I am not sure how I missed this story when it first happened, but it is worth recapping even if the event happened a couple weeks ago. Those Chilean miners who once were trapped underground and now are hobnobbing with the rich and famous? They were media trained while awaiting rescue. Okay, that definitely deserves an LOL.
There are a lot of jokes that come to mind, but the reality is that sometimes I think the people who trudge into a media training session would prefer to be trapped underground for a month rather than participate in training to prepare them to handle media scrutiny. Their perspective changes once we get rolling, because what we do is fun and interactive, but I haven’t found too many people who get excited about spending a day in a media training session. They just like the results.
As the experience of the Chilean miners proves, though, media training can be invaluable in helping to deliver a consistent, positive message that can frame even the most negative stories as a big victory.
I mean, here is a situation in which dozens of people were trapped for weeks in unspeakable conditions. Yet, instead of focusing on who was to blame, why nobody saw it coming, why government regulators failed to protect the workers, why the workers may have cut corners that contributed to the collapse and so on, the focus stayed narrowly focused on the successful effort to locate and extract the miners.
That doesn’t just happen. It is an end result that someone envisioned and then went to work ensuring happened. And communications played a huge role in making sure the story that was reported was the story they wanted to be reported.
Back to the fact that the miners were prepared for the crush of media attention prior to being rescued, I learned of this excellent story from Radio Netherlands Worldwide, “Chilean miners ready to face the Press.” It describes the efforts of radio journalist and director of the Chilean Organization for Security Alejandro Pino to help the miners cope with the unfathomable level of attention that would be focused on them.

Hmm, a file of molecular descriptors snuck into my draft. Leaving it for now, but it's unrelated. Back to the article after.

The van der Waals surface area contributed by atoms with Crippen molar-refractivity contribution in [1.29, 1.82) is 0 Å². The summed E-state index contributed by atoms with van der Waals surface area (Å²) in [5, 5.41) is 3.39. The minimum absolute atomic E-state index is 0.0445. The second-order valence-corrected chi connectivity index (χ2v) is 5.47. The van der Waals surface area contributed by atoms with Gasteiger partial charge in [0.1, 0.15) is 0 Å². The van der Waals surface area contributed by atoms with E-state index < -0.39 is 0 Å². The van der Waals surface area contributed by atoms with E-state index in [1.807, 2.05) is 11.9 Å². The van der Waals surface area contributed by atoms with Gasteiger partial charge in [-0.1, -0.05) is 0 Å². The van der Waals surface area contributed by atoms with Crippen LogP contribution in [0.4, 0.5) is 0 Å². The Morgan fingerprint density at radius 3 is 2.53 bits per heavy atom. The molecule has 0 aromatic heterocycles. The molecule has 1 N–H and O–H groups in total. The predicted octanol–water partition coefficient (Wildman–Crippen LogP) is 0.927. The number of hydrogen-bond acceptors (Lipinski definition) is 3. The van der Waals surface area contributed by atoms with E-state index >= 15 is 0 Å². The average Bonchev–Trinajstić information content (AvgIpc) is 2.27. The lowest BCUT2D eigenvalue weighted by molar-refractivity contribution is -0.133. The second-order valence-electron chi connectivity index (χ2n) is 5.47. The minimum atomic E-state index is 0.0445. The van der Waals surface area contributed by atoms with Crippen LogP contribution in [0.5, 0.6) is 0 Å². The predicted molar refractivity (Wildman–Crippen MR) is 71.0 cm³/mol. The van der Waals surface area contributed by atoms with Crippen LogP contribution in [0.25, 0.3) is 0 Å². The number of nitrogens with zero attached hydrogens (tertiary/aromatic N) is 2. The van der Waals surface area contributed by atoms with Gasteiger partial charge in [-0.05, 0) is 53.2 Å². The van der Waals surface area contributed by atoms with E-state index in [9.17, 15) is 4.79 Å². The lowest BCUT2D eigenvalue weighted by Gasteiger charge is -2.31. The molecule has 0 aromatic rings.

His “courses” lasted one hour a day with recommendations that are universally appropriate for anyone who could face media scrutiny:
  • Speak with your heart, not with your head. Be yourself.
  • Express yourself through body language as well as through your voice and words.
  • Journalists are a medium through which you can communicate a positive message to the general public.
  • Journalists need to tell their story clearly and you can help them.
  • Journalists are not your enemies.
  • If several questions are asked, seize control and choose the question you want to answer.
Consider the outcome of what happened compared to other similar high profile situations. Sure, the miners were rescued and the story was destined to be positive, but BP also succeeded in capping the leaking well in the Gulf of Mexico. Every disaster eventually ends. But how often do you see a bunch of people gather round and start singing the national anthem when a crisis is over?
In BP's case, it was a man-made disaster that suffered through repeated communications blunders and it was seen through that prism. It seemed that only those of us who are connected to oil and gas exploration really understood how monumental the technical challenges of stopping the leak were and the heroic stories failed to resonate because they were overshadowed by the sense of glaring incompetence.
The Chilean mine collapse was a man-made disaster that benefited from excellent communications as evidenced by the decision to prep the miners themselves for how to deliver a heartfelt, positive message. The outcome was universally applauded because the information was framed with that outcome in mind.
If you begin your crisis response with the end in mind, you are infinitely more likely to achieve that end result. Just ask the polo playing Chilean miners.